In this interview with Maarten Wirix, Thermo Fisher Scientific looks at some of the key benefits of automation - not just in terms of making tasks quicker or easier, but in terms of the other quantifiable benefits it can bring to any busy materials characterization lab.
Discover a range of practical examples showcasing how automation can increase overall productivity, either by increasing the number of samples run in a day or, more importantly, increasing the day-to-day data density collected with the instruments and improving the overall statistical relevance of results.
Automation can play a critical role in optimizing the overall utilization of the instruments in a lab while continuing to offer productivity, accessibility, and confidence to reliably accommodate complex, shifting analysis requirements.
What are some of the general benefits of automation?
One of the most significant benefits of automation is how it changes the overall accessibility of instruments. This may involve providing remote access to the instruments, using procedures and recipes that simplify complicated multi-step experimental techniques, or allowing less experienced operators to complete high-level tasks in a consistent, instrument-safe manner.
One of the hidden benefits of automation is improving overall confidence in the results. Automation helps solve issues related to a consistent experimental procedure, which ultimately drives the precision of results. This is particularly true where complex experiments need to be repeated across a range of samples or over a long period.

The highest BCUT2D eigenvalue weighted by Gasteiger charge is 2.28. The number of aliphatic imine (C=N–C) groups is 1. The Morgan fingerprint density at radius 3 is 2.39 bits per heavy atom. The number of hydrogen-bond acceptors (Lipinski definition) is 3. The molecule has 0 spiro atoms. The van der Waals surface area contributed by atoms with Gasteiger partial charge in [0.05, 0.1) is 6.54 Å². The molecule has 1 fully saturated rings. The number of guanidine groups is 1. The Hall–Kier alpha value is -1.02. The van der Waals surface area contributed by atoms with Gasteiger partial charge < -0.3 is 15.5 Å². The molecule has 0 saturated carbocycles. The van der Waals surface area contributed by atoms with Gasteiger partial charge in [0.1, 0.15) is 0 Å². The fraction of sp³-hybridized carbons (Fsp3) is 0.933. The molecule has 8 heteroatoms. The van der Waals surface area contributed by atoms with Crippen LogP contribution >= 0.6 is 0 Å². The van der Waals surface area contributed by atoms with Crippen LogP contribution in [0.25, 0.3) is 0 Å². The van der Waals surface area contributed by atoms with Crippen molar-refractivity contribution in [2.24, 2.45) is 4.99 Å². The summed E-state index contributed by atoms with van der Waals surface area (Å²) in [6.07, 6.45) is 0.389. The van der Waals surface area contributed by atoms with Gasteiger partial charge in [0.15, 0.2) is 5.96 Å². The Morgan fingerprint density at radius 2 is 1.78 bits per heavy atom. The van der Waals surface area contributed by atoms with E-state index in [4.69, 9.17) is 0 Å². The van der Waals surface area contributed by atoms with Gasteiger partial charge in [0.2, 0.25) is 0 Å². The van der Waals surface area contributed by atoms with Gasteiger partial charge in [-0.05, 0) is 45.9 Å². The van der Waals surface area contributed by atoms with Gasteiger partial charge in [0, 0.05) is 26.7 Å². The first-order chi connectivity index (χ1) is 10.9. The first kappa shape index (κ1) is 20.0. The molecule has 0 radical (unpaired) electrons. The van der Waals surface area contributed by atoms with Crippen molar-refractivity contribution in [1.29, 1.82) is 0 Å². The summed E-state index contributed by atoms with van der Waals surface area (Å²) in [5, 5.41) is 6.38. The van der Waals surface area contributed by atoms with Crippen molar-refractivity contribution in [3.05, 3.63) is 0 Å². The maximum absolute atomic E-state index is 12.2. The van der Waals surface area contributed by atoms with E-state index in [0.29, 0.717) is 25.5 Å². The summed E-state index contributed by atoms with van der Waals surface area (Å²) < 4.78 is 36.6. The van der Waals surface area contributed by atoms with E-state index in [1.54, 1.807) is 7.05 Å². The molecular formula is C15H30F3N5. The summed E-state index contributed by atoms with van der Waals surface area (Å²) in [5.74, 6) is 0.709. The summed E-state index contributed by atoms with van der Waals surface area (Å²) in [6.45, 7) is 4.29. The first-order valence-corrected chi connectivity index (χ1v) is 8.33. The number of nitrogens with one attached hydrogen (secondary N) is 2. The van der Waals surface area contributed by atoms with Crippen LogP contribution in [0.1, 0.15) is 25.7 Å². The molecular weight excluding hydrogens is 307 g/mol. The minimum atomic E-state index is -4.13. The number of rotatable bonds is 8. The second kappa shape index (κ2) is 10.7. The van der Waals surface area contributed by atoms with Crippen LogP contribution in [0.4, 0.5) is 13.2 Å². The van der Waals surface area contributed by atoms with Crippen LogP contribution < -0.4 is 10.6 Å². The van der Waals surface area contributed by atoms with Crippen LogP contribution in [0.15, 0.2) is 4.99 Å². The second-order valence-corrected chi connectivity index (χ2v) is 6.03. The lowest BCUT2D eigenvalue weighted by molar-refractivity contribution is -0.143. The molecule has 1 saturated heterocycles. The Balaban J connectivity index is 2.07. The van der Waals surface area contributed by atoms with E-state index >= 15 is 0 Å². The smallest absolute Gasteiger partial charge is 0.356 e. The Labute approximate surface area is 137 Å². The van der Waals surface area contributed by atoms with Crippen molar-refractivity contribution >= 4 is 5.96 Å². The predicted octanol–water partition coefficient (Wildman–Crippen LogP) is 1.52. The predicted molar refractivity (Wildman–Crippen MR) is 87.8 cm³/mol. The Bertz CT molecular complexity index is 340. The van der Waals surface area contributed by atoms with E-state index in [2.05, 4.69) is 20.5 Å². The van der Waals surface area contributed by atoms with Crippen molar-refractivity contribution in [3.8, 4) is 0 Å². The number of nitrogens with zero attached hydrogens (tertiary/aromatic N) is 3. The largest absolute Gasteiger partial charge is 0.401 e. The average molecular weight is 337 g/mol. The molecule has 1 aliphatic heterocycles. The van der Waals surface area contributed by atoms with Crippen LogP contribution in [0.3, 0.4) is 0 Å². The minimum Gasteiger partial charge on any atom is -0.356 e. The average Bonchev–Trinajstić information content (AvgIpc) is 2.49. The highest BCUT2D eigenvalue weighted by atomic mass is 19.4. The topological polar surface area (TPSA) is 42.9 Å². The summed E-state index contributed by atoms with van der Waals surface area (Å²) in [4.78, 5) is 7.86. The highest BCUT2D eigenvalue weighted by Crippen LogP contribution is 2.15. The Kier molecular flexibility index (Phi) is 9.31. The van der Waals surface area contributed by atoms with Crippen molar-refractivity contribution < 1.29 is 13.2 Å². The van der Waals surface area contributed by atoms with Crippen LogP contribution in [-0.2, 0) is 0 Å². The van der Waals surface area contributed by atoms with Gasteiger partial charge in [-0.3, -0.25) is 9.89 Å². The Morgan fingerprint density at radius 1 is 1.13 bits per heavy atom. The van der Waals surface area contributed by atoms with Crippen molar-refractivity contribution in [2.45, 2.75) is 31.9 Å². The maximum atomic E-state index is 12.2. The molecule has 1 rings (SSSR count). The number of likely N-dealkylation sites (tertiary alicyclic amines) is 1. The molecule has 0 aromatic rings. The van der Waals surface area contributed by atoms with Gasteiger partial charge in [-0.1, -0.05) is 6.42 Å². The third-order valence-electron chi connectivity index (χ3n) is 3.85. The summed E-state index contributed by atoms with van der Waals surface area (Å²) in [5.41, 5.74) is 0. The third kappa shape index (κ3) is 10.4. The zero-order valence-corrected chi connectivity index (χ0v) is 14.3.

Looking at particle analysis more specifically, what are some of the more common techniques and instruments in use in this field?
There are many different techniques we can use for particle analysis. The most common example is transmission electron microscopy (TEM), which allows us to see the particles directly. Other techniques include centrifugal liquid sedimentation (CLS), single particle-inductively coupled plasma-mass spectrometry (ICPMS) and dynamic light scattering.
Other than electron microscopy, these techniques only provide average particle size information without directly visualizing the particles. This has certain advantages; for example, they are quick and cheap.
However, a key disadvantage of not seeing the particles directly is that we have no visual evidence of what we are characterizing. If the particles are aggregated, they may be handled as one single particle instead of an aggregate of multiple particles.
TEM has been identified as a recommended technique for identifying nanomaterials for that key reason. It has a high measurement accuracy in terms of size and shape. We can also determine size distribution and deal with aggregates of smaller particles.
TEM can be used to characterize sizes down to one angstrom to measure tiny particles. Suppose we want to measure size and composition. In that case, we could use, for example, the Thermo Scientific high-end Spectra family for the highest resolution results or the Talos family, which is a mid-range high throughput instrument designed to measure a lot of samples fast.
There is a distinct advantage to leveraging powerful automated methods to measure not only particle size and shape but also composition. Combining this information ensures much more confidence in a result.